Arab support wavers as second night of bombing begins

The first potential crack in the coalition behind the Western-led military onslaught on Muammar Gaddafi's air defences opened up yesterday when Amr Moussa, Secretary-General of the Arab League, condemned "the bombardment of civilians".



His concerns were expressed hours before a section of the Gaddafi compound was targeted on the second successive night of bombing. After a loud explosion was heard from the direction of the compound, journalists were shown a building badly damaged by a missile. There were no immediate reports of injuries among more than 200 supporters of the regime who were in the compound at the time.

Last night, the Ministry of Defence confirmed Tomahawk missiles had again been fired from a submarine off the Libyan coast. Major-General John Lorimer said: "I can confirm that British armed forces have participated in another co-ordinated strike against Libyan air defence systems."

Earlier, Mr Moussa called for a report on the first night of bombing in which US, British and French warplanes and missiles attacked airbases and other regime assets across Libya in the biggest Western military intervention in the Arab world since the Iraq war.

In telephoned remarks broadcast on Libyan State television – which said that 64 people had been killed on Saturday and yesterday – a defiant Colonel Gaddafi responded to the attacks by prophesying a "long war", declaring: "We will not leave our land and we will liberate it."

Last night, Milad Hussein, spokesman for the Libyan armed forces, said the military was "reaffirming" the ceasefire called after last week's UN Security Council vote. The practical meaning of the development was not immediately clear, however. The red tracer from repeated bursts of Libyan anti-aircraft fire was visible again against a clear night sky in Tripoli just after 6pm GMT yesterday at the outset of a second night of the operation. The chairman of the US Joint Chiefs of Staff, Mike Mullen, told NBC television it had "gone very well", and "effectively" put a no-fly zone in place. Admiral Mullen added it had also halted a regime advance on the eastern rebel stronghold of Benghazi.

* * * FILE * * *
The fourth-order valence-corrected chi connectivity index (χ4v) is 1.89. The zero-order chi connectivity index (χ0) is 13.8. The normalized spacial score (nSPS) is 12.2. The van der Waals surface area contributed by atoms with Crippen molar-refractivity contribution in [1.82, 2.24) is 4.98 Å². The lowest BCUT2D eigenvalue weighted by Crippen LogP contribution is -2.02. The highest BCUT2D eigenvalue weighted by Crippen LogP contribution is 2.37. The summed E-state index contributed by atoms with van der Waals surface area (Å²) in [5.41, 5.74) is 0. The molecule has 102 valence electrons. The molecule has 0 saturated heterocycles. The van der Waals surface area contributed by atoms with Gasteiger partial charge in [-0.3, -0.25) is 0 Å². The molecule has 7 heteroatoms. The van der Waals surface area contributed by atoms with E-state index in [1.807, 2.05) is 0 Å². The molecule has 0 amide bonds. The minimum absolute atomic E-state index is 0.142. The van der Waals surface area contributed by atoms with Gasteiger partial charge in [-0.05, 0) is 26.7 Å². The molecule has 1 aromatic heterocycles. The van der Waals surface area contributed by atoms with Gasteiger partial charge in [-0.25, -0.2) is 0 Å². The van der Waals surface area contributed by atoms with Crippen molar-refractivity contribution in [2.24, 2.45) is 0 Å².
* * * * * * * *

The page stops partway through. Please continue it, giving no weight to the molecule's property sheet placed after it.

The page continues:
Mr Moussa, who is considered a likely presidential candidate in Egypt's first democratic elections, called for an emergency meeting of the 22-member Arab League and claimed that the bombardment has "led to the deaths and injuries of many Libyan civilians".

The Arab League's decision nine days ago to call for a no-fly zone played a key role in persuading Washington to back the Anglo-French proposal for the move. Yesterday, Egypt's official state news agency quoted Mr Moussa as saying: "What is happening in Libya differs from the aim of imposing a no-fly zone, and what we want is the protection of civilians and not the bombardment of more civilians."

Admiral Mullen said he had seen no reports of civilian casualties. But Russia said there had been such casualties and called on Britain, France and the United States to halt the "non-selective use of force".

Detailed numbers for those killed – and any distribution between civilians and military personnel – was impossible to establish with any certainty last night. Journalists were taken to an emotionally charged burial event at a coastal cemetery in eastern Tripoli, attended by hundreds of furious, chanting Libyans, where they were told by some of those present that three civilians were being buried – including a three-month-old girl – and that another 23 graves were being prepared. It was impossible to verify those claims last night.





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